Published Feb 12, 2008

Election season is nigh; candidates are dropping right and left. Central to this year’s campaign is Iraq. How soon do we get out? Obama and Clinton say “real soon now”,1 while McCain suggests we’re in it for the long haul and Huckabee punts, saying he’ll stay in there as long as the military wants but not a second longer. The two parties offer an interesting and inadvertent dichotomy, because no party puts the needs of the Iraqis first.2 This results in a campaign in which the Republicans want to sacrifice American lives to save Iraqis, and Democrats want to let Iraqis die to save Americans. To say this is an unexpected reversal of roles is an understatement. And, although I’m deeply uncomfortable with the concept, I do support a policy that has Iraqis dying so Americans don’t. In fact, I think we should get on with the Iraqis dying as soon as possible.

Let’s not minimize the basic problem: once American troops come home, the Iraqis will get to killing each other at a very high rate.3 They did so after the British left during the 1930s, at the beginning of decolonization. We’ve also seen high rates of killing following withdrawal, within countries in which insurgencies have driven out Western powers in the last 50 years. The rate of killing appears to be more or less directly related to the lack of preparation for withdrawal. Countries such as Mozambique, East Timor, Indonesia, and South Vietnam stand testament to this — for instance, the precipitate withdrawal of Portuguese forces from Mozambique led directly to a twenty-year civil war in which about a million Mozambicans died. Lacking any coherent plan or doctrine for such a withdrawal, we’re playing with fire.

Of course, people are dying now, and, so long as we stay in Iraq, Iraqis will continue dying — as will Americans. Since we can’t estimate how much it would change the casualty rate if we stay in, and we can’t estimate how long it would take for all the deaths to stop if we leave, then it’s hard to choose what causes the least “present value of death.” But it’s probably a large number of deaths straight away, a smaller number ongoing over a decade or more if we withdraw versus a smaller number over 2-3 decades including American deaths, if we stay in as per McCain.

Thus, on the surface, it appears unethical to even consider withdrawing from Iraq. But, as Obama points out, there’s more to it. Iraq is but one theater in the war against whatever it is we’re fighting a war against right now.4 Another key theater is Afghanistan — and, make no mistake, we’re losing badly in Afghanistan. Obama is correct to highlight the need for a focus on that country, and he’s echoed by Clinton and McCain. Perhaps it is more ethical to try to win in one theater, accepting defeat at great cost in the other, than to give in to defeat in both.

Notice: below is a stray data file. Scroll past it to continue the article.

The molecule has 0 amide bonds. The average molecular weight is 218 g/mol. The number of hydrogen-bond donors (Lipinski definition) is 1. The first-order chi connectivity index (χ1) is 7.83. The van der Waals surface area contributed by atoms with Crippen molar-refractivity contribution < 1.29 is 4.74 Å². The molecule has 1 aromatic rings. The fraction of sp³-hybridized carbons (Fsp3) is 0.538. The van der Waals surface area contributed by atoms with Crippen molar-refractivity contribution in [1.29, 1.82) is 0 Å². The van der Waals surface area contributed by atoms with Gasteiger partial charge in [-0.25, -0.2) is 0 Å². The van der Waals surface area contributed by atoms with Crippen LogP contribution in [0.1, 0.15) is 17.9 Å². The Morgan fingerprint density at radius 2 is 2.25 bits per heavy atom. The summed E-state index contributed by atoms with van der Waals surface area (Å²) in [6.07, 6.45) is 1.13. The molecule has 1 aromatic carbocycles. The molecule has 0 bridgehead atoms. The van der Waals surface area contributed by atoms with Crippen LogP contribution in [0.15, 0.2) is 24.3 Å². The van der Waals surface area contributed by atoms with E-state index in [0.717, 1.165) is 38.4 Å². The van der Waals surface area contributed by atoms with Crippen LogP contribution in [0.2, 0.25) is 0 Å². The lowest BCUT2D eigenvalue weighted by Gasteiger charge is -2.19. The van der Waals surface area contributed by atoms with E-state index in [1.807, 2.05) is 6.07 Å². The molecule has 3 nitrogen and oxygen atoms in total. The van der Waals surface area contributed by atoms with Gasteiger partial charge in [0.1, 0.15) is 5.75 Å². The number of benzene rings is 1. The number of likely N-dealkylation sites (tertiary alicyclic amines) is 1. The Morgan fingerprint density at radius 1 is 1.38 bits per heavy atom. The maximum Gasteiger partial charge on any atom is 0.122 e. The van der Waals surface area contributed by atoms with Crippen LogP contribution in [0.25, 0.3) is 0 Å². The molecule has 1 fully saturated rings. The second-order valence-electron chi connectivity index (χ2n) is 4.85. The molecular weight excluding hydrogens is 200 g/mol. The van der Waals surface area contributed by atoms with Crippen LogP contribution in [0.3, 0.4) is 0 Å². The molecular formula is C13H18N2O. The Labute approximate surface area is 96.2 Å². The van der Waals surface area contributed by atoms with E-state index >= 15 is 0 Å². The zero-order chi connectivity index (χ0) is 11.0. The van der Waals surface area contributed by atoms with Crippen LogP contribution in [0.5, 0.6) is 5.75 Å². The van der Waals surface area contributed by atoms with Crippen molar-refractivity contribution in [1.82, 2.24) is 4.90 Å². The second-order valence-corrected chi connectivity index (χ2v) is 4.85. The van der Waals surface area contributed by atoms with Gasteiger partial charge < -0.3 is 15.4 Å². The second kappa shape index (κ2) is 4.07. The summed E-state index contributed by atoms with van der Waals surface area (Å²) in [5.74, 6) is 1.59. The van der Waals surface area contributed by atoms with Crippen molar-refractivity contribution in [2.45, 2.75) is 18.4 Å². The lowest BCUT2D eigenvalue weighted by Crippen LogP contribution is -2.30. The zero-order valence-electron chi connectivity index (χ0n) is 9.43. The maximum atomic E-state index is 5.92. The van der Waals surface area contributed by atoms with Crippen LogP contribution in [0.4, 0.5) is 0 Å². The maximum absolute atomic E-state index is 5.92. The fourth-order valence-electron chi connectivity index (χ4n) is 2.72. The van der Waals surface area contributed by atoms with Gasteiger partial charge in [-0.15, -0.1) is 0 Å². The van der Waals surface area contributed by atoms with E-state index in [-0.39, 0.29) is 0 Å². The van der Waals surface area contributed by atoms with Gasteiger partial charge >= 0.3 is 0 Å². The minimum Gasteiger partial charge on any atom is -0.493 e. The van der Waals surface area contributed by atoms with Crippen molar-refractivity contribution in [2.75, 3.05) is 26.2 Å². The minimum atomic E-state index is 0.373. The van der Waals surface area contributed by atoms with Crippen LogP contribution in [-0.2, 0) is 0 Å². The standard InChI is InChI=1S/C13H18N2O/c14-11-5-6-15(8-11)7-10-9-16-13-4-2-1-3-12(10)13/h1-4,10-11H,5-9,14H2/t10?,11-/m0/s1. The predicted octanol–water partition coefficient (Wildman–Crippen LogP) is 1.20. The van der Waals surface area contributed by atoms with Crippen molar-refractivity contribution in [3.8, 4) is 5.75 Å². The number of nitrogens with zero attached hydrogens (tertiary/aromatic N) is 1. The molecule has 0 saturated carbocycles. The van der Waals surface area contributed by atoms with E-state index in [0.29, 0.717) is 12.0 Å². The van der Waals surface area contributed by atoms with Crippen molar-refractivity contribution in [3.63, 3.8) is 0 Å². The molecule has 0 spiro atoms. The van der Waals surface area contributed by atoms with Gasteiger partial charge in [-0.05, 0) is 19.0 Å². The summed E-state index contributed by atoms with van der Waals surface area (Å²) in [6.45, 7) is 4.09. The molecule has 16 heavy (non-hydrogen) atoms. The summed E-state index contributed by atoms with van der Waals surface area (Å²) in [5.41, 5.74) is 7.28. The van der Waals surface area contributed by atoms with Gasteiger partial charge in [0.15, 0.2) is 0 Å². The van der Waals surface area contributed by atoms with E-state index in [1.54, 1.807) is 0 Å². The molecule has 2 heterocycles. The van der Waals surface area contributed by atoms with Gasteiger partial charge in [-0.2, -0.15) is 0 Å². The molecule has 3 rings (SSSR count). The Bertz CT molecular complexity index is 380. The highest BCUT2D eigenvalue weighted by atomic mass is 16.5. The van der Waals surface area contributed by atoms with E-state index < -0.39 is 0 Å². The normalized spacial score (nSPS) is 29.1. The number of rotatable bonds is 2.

In a cold, realist sense, there may be a positive side to the internecine strife that would overtake Iraq after we left. Many al Quaeda-aligned insurgents would stay in Iraq, to work to build an Islamic state. Iran would inevitably gain influence there as well, and perhaps this would scare Saudi Arabia into deciding that America was the lesser of two evils and withdrawing its generous financial support for radical anti-American Islam. The conflict in Iraq would last a while — because it’s not based on ‘Islamofascism’ but instead on less-changeable attributes, thus perhaps bankrupting the already teetering Islamic Republic in Iran. All this, with few American casualties — not a bad deal.

The McCain alternative, expanding the military and investing heavily in development in both Iraq and Afghanistan, might bring results — but let’s face it, we’ll never spend enough money to make it work. Could a Republican president really raise taxes and institute a draft? No, even with the best of intentions this strategy would be half-implemented, and we’d lose in both theaters. Despite the hairshirt punish-ourselves-for-having-gotten-in appeal, this is a losing strategy in the larger war, and that’s excessive punishment for the eight years of overarching stupidity that got us in this position to start with.

So, we must get out. And we have two fine choices to do that — Sens. Clinton and Obama. Lately, Obama’s been getting the press, building new domestic coalitions and speaking in profoundly inspiring ways. He seems more Presidential than Hillary Clinton, not least because he comes off as such a good man. Won’t that good man ultimately choose to not abandon Iraqi children to decades of violence? How can he not, given the change of which he speaks?

But Bill Clinton’s administration did just that to Somalia. He pulled our forces out of that country, doomed it to civil war5 for decades, and did the right thing because how were we going to solve their problems?6 So I tend to believe that Hillary could actually pull the trigger, as it were, creating some new-century analog to the last chopper leaving the roof of the embassy in Saigon, getting us out of this quagmire and starting us on the path to victory in the depressingly-named “Long War.”7 And that’s why I support her. But I like Obama, and if you could convince me that he really is cold and calculating enough to turn his back on the poor Iraqis, I’d vote for him. He just strikes me as a man too good for the age.

1 Obama, in fact, suggests bringing the troops home before the election. I can’t tell if this is stupid or optimistic or making fun of the current administration.

2 I guess that might not be in their job description.